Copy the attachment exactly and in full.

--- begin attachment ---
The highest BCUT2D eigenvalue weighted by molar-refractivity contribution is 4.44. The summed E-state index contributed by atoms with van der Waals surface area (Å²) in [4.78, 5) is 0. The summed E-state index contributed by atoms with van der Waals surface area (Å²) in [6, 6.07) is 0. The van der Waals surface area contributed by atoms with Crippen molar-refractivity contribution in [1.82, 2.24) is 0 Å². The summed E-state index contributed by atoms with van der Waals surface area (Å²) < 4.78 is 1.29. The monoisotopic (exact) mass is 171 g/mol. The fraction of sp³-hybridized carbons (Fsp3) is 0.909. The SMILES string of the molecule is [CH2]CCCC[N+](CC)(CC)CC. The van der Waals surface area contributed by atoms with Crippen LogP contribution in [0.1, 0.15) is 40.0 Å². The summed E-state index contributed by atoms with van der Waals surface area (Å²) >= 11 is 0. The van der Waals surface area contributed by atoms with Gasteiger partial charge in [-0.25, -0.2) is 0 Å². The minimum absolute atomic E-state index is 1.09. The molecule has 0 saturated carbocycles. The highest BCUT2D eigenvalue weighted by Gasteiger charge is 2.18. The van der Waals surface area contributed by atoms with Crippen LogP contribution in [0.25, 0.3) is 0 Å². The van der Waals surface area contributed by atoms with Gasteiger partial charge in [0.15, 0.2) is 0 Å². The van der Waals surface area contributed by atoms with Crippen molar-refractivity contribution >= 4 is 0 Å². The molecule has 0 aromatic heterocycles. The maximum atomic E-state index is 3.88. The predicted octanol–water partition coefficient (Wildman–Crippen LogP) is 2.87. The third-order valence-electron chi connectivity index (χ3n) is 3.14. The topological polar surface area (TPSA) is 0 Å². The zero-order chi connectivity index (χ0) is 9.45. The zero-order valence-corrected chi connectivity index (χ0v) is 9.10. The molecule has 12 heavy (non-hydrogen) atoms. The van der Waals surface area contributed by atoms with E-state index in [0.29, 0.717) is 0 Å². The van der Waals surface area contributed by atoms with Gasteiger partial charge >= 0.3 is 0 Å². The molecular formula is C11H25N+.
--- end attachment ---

The highest BCUT2D eigenvalue weighted by molar-refractivity contribution is 4.44. The summed E-state index contributed by atoms with van der Waals surface area (Å²) in [4.78, 5) is 0. The summed E-state index contributed by atoms with van der Waals surface area (Å²) in [6, 6.07) is 0. The van der Waals surface area contributed by atoms with Crippen molar-refractivity contribution in [1.82, 2.24) is 0 Å². The summed E-state index contributed by atoms with van der Waals surface area (Å²) < 4.78 is 1.29. The monoisotopic (exact) mass is 171 g/mol. The fraction of sp³-hybridized carbons (Fsp3) is 0.909. The SMILES string of the molecule is [CH2]CCCC[N+](CC)(CC)CC. The van der Waals surface area contributed by atoms with Crippen LogP contribution in [0.1, 0.15) is 40.0 Å². The summed E-state index contributed by atoms with van der Waals surface area (Å²) >= 11 is 0. The van der Waals surface area contributed by atoms with Gasteiger partial charge in [-0.25, -0.2) is 0 Å². The minimum absolute atomic E-state index is 1.09. The molecule has 0 saturated carbocycles. The highest BCUT2D eigenvalue weighted by Gasteiger charge is 2.18. The van der Waals surface area contributed by atoms with Crippen LogP contribution in [0.25, 0.3) is 0 Å². The van der Waals surface area contributed by atoms with Gasteiger partial charge in [0.15, 0.2) is 0 Å². The van der Waals surface area contributed by atoms with Crippen molar-refractivity contribution >= 4 is 0 Å². The molecule has 0 aromatic heterocycles. The maximum atomic E-state index is 3.88. The predicted octanol–water partition coefficient (Wildman–Crippen LogP) is 2.87. The third-order valence-electron chi connectivity index (χ3n) is 3.14. The topological polar surface area (TPSA) is 0 Å². The zero-order chi connectivity index (χ0) is 9.45. The zero-order valence-corrected chi connectivity index (χ0v) is 9.10. The molecule has 12 heavy (non-hydrogen) atoms. The van der Waals surface area contributed by atoms with E-state index in [0.29, 0.717) is 0 Å². The van der Waals surface area contributed by atoms with Gasteiger partial charge >= 0.3 is 0 Å². The molecular formula is C11H25N+.